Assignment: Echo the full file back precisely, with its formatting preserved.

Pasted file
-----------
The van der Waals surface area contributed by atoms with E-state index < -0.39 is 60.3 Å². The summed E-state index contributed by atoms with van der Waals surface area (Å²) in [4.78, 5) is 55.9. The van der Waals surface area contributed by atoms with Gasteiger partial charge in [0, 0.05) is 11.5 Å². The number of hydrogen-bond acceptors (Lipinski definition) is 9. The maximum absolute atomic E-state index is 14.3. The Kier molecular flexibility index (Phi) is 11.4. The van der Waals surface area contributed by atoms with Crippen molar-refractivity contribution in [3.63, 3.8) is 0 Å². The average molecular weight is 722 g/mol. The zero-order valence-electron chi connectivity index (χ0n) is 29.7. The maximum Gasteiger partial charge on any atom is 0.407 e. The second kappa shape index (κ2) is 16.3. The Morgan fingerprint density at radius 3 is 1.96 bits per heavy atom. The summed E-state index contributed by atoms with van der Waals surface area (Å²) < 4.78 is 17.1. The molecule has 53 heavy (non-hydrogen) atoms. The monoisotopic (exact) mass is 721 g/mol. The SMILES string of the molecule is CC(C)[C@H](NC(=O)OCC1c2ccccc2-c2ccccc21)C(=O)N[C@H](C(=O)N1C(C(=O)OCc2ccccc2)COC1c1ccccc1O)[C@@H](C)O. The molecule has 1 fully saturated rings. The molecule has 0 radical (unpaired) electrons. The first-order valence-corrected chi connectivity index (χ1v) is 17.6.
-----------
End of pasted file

The van der Waals surface area contributed by atoms with E-state index < -0.39 is 60.3 Å². The summed E-state index contributed by atoms with van der Waals surface area (Å²) in [4.78, 5) is 55.9. The van der Waals surface area contributed by atoms with Gasteiger partial charge in [0, 0.05) is 11.5 Å². The number of hydrogen-bond acceptors (Lipinski definition) is 9. The maximum absolute atomic E-state index is 14.3. The Kier molecular flexibility index (Phi) is 11.4. The van der Waals surface area contributed by atoms with Crippen molar-refractivity contribution in [3.63, 3.8) is 0 Å². The average molecular weight is 722 g/mol. The zero-order valence-electron chi connectivity index (χ0n) is 29.7. The maximum Gasteiger partial charge on any atom is 0.407 e. The second kappa shape index (κ2) is 16.3. The Morgan fingerprint density at radius 3 is 1.96 bits per heavy atom. The summed E-state index contributed by atoms with van der Waals surface area (Å²) < 4.78 is 17.1. The molecule has 53 heavy (non-hydrogen) atoms. The monoisotopic (exact) mass is 721 g/mol. The SMILES string of the molecule is CC(C)[C@H](NC(=O)OCC1c2ccccc2-c2ccccc21)C(=O)N[C@H](C(=O)N1C(C(=O)OCc2ccccc2)COC1c1ccccc1O)[C@@H](C)O. The molecule has 1 fully saturated rings. The molecule has 0 radical (unpaired) electrons. The first-order valence-corrected chi connectivity index (χ1v) is 17.6.